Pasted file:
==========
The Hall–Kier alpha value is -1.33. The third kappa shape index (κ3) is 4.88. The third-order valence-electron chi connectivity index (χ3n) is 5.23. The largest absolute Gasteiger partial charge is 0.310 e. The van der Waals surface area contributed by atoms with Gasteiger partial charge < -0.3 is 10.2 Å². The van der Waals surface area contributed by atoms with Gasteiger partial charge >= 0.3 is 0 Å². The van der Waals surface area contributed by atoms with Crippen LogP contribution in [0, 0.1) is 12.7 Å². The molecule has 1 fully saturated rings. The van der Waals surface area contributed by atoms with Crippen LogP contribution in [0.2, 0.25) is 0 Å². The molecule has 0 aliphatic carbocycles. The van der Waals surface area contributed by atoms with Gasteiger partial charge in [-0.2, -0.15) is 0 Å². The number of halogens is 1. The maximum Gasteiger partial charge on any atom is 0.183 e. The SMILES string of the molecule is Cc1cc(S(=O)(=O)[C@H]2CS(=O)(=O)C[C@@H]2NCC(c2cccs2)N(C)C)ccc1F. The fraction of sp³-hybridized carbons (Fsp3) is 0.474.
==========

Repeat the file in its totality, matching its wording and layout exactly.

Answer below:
The Hall–Kier alpha value is -1.33. The third kappa shape index (κ3) is 4.88. The third-order valence-electron chi connectivity index (χ3n) is 5.23. The largest absolute Gasteiger partial charge is 0.310 e. The van der Waals surface area contributed by atoms with Gasteiger partial charge < -0.3 is 10.2 Å². The van der Waals surface area contributed by atoms with Gasteiger partial charge >= 0.3 is 0 Å². The van der Waals surface area contributed by atoms with Crippen LogP contribution in [0, 0.1) is 12.7 Å². The molecule has 1 fully saturated rings. The van der Waals surface area contributed by atoms with Crippen LogP contribution in [0.2, 0.25) is 0 Å². The molecule has 0 aliphatic carbocycles. The van der Waals surface area contributed by atoms with Gasteiger partial charge in [-0.2, -0.15) is 0 Å². The number of halogens is 1. The maximum Gasteiger partial charge on any atom is 0.183 e. The SMILES string of the molecule is Cc1cc(S(=O)(=O)[C@H]2CS(=O)(=O)C[C@@H]2NCC(c2cccs2)N(C)C)ccc1F. The fraction of sp³-hybridized carbons (Fsp3) is 0.474.